Dust originating from Saharan desert persists in Cyprus for third consecutive day

The major dust event that has affected Cyprus since April 3, persists and the plume, which originates from the Saharan desert, has covered all of the eastern Mediterranean basin and is persisting over Cyprus for the third day in a row, the Cyprus Institute has said, warning people to remain indoors to avoid it.

In the meantime, the Department of Labour Inspection also issued a press release saying that high concentrations of dust continue be observed in the air on Wednesday, according to measurements from ground Stations of the Air Quality Monitoring Network.

It said the public and particularly any vulnerable groups of population (children, older people, and the infirm) are urged to avoid circulating in open spaces until the observed episode has elapsed, as the small size of respirable particles in dust may have negative effects on human health.

Employers must take appropriate measures (organisational and/or technical) after assessing any risks that their employees may face while working in open spaces, and it is recommended that workers in such spaces use appropriate means of personal protection.

In detail, the latest hourly dust concentrations measured at 8:00 am in the following areas are:
Nicosia: 157.2 μg/m3
Limassol: – μg/m3
Larnaca: 139.4 μg/m3
Paralimni: 153.5 μg/m3
Paphos: 122.1 μg/m3
Zygi: 75.1 μg/m3
Ayia Marina Xyliatou: 86.1 μg/m3

It is noted that ‘dust’ refers to respirable particulate matter of a diameter smaller than 10 μm (PM10) in the air. According to the relevant legislation, a limit value not to be exceeded is set for the daily average concentrations at 50 μg/m3 (micrograms per cubic meter).

Meanwhile, according to the Cyprus Institute, the major dust event that hit Cyprus since April 3, persists and the plume, which originates from the Saharan desert, has covered all of the eastern Mediterranean basin and is persisting over Cyprus for the third day in a row. Such events are common during springtime when the temperature gradient between the hot Sahara region and the relatively cold Mediterranean Sea is large enough to allow southern air masses to move northerly.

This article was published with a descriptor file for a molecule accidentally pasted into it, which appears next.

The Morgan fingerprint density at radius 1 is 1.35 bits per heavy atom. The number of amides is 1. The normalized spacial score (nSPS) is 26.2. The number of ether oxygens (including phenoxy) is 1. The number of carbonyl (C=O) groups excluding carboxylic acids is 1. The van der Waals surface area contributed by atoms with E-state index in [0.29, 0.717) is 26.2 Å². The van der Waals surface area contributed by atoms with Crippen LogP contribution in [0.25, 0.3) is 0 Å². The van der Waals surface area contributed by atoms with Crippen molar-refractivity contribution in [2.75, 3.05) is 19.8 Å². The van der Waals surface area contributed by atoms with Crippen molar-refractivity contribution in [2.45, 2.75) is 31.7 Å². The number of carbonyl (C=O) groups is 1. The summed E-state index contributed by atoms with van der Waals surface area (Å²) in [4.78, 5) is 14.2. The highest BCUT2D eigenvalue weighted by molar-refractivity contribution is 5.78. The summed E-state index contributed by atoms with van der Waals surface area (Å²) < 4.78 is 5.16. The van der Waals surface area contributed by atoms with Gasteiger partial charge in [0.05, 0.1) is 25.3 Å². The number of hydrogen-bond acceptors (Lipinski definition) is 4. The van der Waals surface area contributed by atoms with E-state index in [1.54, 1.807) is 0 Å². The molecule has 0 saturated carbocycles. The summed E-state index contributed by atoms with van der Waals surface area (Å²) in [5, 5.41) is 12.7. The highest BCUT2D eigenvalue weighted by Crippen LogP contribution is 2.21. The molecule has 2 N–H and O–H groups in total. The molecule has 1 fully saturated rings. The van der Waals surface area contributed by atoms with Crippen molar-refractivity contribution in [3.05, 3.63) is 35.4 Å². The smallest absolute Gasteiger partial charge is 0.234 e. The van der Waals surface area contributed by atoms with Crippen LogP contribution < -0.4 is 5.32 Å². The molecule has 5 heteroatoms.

Sun photometric data recorded at the Nicosia station of the Cyprus Atmospheric Observatory (CAO) show that visibility is reduced to 16 km instead of the 38 km we typically experience. The particles that prevent us from enjoying the view of mountains and the Cypriot sky are a threat to our health as well. The PM10 concentration measured in Nicosia at CAO reached 400 μg/m3. It reached the highest concentration measured since CAO started operating in Nicosia one and a half years ago. PM2.5, which is more harmful to health because it can reach deeper into the lungs, reached 85 μg/m3. As a point of measure, the World Health Organization (WHO) suggests that the daily exposure to PM10 and PM2.5 should not exceed 45 and 15 μg/m3, respectively.

The dust layer is not found just at ground level. By taking advantage of a technology similar to the radar the police is using to monitor car speed on the road, the Cyprus Institute has noticed that currently the layer extends up to 4 km high and, according to a forecast by the University of Athens, it will continue for the entire week.

The Cyprus Institute notes that, even though dust episodes are hazardous for our health, they are beneficial for nature. Dust contains minerals that are necessary for the ocean, acting as a natural fertilizer. It is part of a natural process that without, ocean life would be poorer.

The Institute urges people to stay safe, and the best way is to just keep windows and doors closed, whether at home, in the office or in the car. “This simple trick can prevent most of the hazardous dust to stay away, while the Mediterranean Sea is being fertilized to spawn new life,” it concluded.


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